I CHECKED out Antoine De Saint-Exupery's timeless novella from my school library in 5th grade. It was a middle school level book, and I scored some major Accelerated Reader points upon completing it.
I remember telling my mother that it was a surprisingly easy read, and her explaining to me that perhaps it was the message, not necessarily the reading level, that was meant to challenge.
When I spoke with Director David I.L. Poole about The Little Prince a few weeks ago, he explained The Little Prince’s like this: “Children see it at one level—they understand it on some levels better than adults—but adults understand from a different perspective, because they’ve had lessons that children have not.”
It seems there were some complexities in the narrative that went entirely over my ten-year-old head, because I simply was not ready for the scope of emotions that a small puppet, voiced by Vanessa Stipkovits, and Christopher Blair were about to pull from me last Friday night.
Honestly, puppetry can give me the heebie-jeebies, but by the end of a devastating and downright lovely performance, I had tears in my eyes.
Blair is, unsurprisingly, incredible as The Aviator. His character’s transformation from guarded, bitter adult into vulnerable human is both captivating and tender. Most impressive, however, is his ability to carry such meaningful dialogue with the Prince; it sells their bond and acts as the heart of the performance.
It’s my understanding that this was one of Blair’s first experiences with puppetry, and his Aviator’s endearing connection with the Little Prince broke the barrier and truly brought the puppet to life.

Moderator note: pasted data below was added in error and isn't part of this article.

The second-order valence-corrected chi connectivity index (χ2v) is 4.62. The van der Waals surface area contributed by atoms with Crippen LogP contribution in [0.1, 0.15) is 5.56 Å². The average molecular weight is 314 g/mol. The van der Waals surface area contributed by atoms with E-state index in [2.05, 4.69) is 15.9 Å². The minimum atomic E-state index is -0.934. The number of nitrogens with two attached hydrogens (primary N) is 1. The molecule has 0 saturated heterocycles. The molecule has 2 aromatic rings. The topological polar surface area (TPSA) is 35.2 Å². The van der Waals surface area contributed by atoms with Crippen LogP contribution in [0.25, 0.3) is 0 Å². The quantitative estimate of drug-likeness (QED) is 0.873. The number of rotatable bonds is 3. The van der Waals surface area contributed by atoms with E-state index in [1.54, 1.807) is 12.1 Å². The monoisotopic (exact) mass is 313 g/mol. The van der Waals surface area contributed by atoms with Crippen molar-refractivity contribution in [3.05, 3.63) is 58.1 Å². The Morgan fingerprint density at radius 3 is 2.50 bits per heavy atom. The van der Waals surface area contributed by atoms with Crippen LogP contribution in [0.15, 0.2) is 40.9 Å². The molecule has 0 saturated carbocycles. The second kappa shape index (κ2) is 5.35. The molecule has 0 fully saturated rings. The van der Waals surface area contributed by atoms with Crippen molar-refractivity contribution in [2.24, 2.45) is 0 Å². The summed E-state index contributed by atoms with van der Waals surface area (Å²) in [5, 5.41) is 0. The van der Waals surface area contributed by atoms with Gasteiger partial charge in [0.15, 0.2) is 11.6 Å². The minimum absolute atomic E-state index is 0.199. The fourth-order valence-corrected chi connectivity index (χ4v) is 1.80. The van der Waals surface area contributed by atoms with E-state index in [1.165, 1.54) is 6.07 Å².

The chorus, Stipkovitz, and the two additional puppeteers tending to the Prince, draped and masked in shining, flowing costumes, added a new kind of grace and elegance to the stage, ushering in planets for the Prince to perch upon, steering stars through the night sky, and more.
I was surprised, at first, by Stipkovitz’s voicing of the Prince; with Saint-Exupery’s writing—deep lessons on loss of innocence wrapped in simple delivery—I expected a meek, gentle, yet childlike timbre. Stipkovitz’s Prince is sharp and childlike in its persistence.
When the Aviator first meets the Prince, the Prince is a little demanding, admittedly odd, and annoys the Aviator with his insistence; as the Prince perched on Blair’s shoulders, I couldn’t help but think of Yoda on the shoulders of Luke Skywalker, speaking large, cryptic lessons to an impatient and distracted Skywalker.
I—and the audience—quickly fell in love with the delightful Prince and his insight.
With its close attention to fantasy-fueled landscapes, wonderful puppets, and cleverness, The Little Prince is sure to be a hit with kids. With its call for humility, vulnerability, and wonderment, it’s sure to make the adults in the audience feel a certain kind of necessary ache.